Every year we are swept along in the surge of energy and events that is Spring; forgetting that the energy peters out as seeds are set and young are born and the world begins to focus on reaching maturity and independence during summer plenty and in preparing fat reserves and territory for winter. Birdsong is reduced as pairing and fighting is eclipsed by demands of feeding young.
Just this week are first signs of the tide turning: two sleek Wheatears stand tall on rabbit-grazed, salt-washed estuary turf, flashing startling white rumps as they flit fast and strong between boulder vantage points. These would have bred in dry-stone mountain walls, now returned to the coast, already moving southward.
Numbers of dun Curlew increases weekly, resting up, roosting or preening on the salting; often only heads visible as they stand in muddy creeks with ungainly long bills, but strong and fast in flight. On Tuesday, a lighter, more elegant wader stood apart, delving with straight bill in shining mud at the water’s edge, slight orange residue of breeding plumage. Black and white markings just visible under wing tips gave first Black Tailed Godwit of Autumn, also on its way south.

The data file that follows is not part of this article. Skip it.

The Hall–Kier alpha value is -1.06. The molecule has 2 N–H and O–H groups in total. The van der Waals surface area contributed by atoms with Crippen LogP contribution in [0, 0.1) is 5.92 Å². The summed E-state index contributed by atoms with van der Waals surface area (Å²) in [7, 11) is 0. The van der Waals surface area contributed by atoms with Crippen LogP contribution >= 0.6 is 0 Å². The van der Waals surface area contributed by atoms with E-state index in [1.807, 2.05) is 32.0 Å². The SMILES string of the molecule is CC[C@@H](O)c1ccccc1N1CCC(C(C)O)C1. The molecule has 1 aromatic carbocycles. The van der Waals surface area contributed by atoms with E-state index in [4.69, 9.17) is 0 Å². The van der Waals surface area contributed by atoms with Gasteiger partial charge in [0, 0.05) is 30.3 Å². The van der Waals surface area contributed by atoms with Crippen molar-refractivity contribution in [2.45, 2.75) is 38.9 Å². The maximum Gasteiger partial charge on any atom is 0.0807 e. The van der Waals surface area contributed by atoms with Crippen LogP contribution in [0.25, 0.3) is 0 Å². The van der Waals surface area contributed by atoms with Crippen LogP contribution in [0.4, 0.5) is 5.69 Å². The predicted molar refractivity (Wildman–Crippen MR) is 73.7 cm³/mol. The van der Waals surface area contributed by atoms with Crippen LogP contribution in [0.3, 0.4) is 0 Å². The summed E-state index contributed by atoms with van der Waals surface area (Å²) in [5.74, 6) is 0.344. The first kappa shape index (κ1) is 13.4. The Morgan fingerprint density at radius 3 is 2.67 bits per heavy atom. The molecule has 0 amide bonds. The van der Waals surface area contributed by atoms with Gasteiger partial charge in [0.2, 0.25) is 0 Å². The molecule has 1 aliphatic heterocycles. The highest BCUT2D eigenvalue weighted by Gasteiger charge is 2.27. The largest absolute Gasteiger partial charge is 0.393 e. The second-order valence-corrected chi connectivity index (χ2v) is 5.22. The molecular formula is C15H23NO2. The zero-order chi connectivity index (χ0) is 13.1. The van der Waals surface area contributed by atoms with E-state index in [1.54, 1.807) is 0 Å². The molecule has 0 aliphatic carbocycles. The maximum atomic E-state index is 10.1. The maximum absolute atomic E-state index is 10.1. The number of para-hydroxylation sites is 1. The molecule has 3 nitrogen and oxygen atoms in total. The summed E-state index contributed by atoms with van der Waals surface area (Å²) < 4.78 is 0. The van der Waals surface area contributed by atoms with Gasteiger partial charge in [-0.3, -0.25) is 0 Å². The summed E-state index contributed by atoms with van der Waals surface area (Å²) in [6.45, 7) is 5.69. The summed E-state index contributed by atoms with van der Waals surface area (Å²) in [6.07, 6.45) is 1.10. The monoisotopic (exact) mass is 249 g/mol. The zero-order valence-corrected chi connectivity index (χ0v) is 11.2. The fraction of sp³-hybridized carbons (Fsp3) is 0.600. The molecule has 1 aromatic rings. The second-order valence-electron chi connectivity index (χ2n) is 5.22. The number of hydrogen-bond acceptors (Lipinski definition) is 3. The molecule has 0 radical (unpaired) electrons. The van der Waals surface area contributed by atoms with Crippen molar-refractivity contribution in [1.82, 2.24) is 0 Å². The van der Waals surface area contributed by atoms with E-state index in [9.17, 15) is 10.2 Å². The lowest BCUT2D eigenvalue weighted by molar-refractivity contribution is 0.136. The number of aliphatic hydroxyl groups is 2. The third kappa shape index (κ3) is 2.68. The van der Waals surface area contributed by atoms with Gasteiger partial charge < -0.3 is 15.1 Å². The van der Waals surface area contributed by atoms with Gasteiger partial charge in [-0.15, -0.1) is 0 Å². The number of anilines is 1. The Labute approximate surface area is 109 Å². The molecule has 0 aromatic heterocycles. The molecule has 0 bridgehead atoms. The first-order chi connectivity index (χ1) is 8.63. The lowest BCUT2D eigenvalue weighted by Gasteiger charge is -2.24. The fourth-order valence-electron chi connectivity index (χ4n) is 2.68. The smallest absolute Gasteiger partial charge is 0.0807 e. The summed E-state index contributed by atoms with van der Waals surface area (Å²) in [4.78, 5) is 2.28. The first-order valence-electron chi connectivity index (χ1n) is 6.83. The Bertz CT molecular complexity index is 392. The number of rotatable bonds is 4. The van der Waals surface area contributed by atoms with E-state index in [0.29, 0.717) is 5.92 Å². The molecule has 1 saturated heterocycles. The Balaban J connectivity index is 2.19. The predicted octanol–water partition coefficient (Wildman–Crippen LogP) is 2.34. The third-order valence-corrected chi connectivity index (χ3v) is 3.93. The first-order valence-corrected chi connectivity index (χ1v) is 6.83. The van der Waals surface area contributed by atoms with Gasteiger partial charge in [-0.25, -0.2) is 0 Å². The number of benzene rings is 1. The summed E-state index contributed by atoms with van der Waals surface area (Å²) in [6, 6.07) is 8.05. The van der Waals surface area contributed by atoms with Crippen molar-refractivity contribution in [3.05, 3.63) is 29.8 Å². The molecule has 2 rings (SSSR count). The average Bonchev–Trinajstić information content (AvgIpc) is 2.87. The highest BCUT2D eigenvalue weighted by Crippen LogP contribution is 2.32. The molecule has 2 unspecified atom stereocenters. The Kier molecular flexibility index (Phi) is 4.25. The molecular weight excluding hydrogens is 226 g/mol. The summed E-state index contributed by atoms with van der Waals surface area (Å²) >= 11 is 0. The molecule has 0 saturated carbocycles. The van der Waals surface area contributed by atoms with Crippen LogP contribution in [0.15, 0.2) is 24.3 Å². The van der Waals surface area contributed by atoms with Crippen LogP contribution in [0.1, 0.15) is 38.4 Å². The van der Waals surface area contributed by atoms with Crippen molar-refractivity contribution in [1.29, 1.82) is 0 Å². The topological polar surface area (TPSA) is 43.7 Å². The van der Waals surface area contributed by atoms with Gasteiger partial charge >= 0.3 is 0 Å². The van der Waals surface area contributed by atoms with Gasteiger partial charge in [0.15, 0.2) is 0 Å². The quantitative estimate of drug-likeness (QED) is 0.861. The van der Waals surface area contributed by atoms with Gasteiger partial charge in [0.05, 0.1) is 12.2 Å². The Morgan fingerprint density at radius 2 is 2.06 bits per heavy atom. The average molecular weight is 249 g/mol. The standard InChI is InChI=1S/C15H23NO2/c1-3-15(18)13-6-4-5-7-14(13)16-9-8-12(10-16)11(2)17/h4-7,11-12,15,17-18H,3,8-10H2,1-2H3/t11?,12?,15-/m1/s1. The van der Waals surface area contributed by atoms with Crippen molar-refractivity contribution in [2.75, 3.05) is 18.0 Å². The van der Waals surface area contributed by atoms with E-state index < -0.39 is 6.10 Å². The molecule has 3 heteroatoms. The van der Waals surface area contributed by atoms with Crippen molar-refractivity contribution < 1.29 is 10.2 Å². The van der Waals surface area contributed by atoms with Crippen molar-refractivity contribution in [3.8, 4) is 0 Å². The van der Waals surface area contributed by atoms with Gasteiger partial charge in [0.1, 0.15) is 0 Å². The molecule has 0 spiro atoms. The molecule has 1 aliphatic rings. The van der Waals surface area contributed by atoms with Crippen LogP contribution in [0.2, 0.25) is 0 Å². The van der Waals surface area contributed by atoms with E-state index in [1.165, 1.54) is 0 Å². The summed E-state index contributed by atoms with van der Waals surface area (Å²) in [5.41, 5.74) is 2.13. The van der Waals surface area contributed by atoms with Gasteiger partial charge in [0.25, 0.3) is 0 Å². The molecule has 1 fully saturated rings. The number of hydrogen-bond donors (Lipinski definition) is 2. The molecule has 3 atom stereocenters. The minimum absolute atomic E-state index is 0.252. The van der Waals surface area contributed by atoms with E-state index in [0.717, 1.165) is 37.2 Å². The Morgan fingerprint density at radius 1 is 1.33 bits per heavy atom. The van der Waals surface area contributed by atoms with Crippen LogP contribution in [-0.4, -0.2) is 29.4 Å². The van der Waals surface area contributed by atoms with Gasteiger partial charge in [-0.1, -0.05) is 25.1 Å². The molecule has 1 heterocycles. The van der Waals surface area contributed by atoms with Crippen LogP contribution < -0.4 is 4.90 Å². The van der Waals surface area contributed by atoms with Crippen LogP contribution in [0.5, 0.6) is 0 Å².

Whilst fishing for Bass in the sandy estuary, characteristic ‘pee, pee, pee, pee…’ calls of Whimbrel sounded occasionally from saltmarsh creeks behind. Though several Curlew in the gathering flock had more or less pronounced pale eye and crown stripes, none had the slight build and smaller size for which we were looking. Later, out on the boulder shore, the dog put up a finer bird with faster wing beat. Though no distinctive call, once settled back at the waters edge, crown stripes are clear as well as the slight build and less ungainly bill of Whimbrel, another first of the Autumn first.
Wildlife Wales Short Breaks: Autumn, Winter & Early Summer
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